Helen Gardner: On "Burnt Norton"

The more familiar we become with Four Quartets, however, the more we realize that the analogy with music goes much deeper than a comparison of the sections with the movements of a quartet, or than an identification of the four elements as 'thematic material'. One is constantly reminded of music by the treatment of images, which recur with constant modifications, from their context, or from their combination with other recurring images, as a phrase recurs with modifications in music. These recurring images, like the basic symbols, are common, obvious and familiar, when we first meet them. As they recur they alter, as a phrase does when we hear it on a different instrument, or in another key, or when it is blended and combined with another phrase, or in some way turned round, or inverted. A simple example is the phrase 'a shaft of sunlight' at the close of 'Burnt Norton'. This image occurs in a rudimentary form in 'The Hollow Men', along with a moving tree and voices heard in the wind:

There, the eyes are

Sunlight on a broken column

There, is a tree swinging

And voices are

In the wind's singing

More distant and more solemn

Than a fading star.

At the close of 'Burnt Norton' a 'moment of happiness', defined in 'The Dry Salvages' as a 'sudden illumination' is made concrete by the image of a shaft of sunlight which transfigures the world:

Sudden in a shaft of sunlight

Even while the dust moves

There rises the hidden laughter

Of children in the foliage

Quick now, here, now, always --

Ridiculous the waste sad time

Stretching before and after.

This is the final concrete statement of what 'Burnt Norton' is about; but it recalls the experience we have been given in a different rhythm and with different descriptive accompaniments in the second half of the first movement, as the sun for a moment shines from the cloud, and the whole deserted garden seems to become alive:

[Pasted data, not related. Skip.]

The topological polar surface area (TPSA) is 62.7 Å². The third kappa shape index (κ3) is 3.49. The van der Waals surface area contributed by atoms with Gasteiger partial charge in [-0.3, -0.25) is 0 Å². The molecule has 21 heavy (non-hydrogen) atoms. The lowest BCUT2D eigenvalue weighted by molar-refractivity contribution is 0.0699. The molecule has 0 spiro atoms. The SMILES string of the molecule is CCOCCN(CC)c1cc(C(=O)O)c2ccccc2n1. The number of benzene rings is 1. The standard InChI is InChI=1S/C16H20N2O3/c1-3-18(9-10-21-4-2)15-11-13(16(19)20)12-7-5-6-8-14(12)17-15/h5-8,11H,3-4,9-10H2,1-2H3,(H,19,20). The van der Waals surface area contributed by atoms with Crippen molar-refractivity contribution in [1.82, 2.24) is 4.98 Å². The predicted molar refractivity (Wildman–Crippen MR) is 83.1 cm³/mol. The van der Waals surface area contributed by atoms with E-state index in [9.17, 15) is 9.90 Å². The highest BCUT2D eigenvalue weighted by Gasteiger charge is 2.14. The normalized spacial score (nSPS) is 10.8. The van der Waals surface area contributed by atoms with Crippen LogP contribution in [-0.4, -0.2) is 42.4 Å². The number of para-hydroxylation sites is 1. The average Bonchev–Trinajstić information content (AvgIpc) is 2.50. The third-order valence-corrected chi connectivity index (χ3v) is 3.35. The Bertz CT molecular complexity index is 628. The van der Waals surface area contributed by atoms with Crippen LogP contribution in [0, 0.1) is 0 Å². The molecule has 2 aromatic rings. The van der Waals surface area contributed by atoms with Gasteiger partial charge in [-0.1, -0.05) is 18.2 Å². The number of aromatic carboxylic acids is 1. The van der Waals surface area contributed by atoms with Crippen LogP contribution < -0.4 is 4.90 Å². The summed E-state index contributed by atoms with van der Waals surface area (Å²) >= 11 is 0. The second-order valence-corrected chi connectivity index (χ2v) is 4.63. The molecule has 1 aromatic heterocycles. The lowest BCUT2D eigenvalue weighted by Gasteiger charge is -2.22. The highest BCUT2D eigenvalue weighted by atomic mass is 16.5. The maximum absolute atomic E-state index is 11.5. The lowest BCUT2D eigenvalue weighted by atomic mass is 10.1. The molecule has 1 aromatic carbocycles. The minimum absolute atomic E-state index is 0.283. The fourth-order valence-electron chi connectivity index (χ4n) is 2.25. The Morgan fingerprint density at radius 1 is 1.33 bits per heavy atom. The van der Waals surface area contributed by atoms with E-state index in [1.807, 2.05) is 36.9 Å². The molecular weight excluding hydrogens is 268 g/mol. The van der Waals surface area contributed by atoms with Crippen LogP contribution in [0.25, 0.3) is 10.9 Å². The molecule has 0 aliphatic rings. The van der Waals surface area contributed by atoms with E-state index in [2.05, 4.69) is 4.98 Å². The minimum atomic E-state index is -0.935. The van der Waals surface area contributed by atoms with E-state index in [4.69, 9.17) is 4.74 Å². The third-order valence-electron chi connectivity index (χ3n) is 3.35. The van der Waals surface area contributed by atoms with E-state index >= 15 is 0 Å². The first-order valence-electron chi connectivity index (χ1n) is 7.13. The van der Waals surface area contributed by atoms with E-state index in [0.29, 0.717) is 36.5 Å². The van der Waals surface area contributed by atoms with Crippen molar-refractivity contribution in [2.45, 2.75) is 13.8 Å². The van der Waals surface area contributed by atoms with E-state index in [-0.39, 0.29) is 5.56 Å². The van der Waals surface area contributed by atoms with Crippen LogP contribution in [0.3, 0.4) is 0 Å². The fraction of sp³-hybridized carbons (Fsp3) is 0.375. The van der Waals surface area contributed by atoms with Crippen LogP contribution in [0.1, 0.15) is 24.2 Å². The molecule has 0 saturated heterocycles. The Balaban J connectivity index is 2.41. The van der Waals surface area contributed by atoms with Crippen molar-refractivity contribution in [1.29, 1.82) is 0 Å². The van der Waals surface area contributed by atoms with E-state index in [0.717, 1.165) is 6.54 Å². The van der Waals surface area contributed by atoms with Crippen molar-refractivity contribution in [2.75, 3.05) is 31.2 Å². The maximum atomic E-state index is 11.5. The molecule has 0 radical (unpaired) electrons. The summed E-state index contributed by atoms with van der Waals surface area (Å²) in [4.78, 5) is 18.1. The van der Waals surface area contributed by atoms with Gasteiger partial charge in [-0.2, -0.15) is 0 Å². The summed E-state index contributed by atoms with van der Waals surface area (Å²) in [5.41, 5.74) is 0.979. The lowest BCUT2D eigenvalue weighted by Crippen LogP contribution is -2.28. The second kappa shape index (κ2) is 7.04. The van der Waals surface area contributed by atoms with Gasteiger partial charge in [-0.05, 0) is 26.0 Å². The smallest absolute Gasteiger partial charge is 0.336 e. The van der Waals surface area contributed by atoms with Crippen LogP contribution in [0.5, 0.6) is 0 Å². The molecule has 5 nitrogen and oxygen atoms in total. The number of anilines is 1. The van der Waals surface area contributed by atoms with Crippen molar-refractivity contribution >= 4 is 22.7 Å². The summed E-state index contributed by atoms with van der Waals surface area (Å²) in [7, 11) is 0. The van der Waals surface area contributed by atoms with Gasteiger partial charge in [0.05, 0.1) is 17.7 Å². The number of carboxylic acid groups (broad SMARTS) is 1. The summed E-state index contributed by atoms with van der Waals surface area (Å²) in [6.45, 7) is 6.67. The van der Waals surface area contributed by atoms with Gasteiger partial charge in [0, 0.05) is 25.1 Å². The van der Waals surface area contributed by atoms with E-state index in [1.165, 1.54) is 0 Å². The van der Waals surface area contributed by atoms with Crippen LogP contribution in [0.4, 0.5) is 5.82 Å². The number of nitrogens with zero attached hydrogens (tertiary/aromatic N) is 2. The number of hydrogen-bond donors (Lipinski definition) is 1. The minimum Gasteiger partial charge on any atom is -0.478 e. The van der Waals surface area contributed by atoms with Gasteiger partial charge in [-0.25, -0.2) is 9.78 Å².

Dry the pool, dry concrete, brown edged,

And the pool was filled with water out of sunlight, 

And the lotos rose, quietly, quietly,

The surface glittered out of heart of light,

And they were behind us, reflected in the pool.

Then a cloud passed, and the pool was empty.

The image repeated, but with such a difference, at the close establishes the validity of the first experience. Brief and illusory as it appears in the first movement, it has not been dismissed. It has remained in thought and it returns. Though

Time and the bell have buried the day,

The black cloud carries the sun away

when the 'sudden shaft' falls, it is time that seems the illusion.

From The Art of T.S. Eliot. Copyright © 1949 by The Cresset Press.

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Criticism Overview
Title Helen Gardner: On "Burnt Norton" Type of Content Criticism
Criticism Author Helen Gardner Criticism Target T. S. Eliot
Criticism Type Poet Originally Posted 02 Nov 2015
Publication Status Excerpted Criticism Publication No Data
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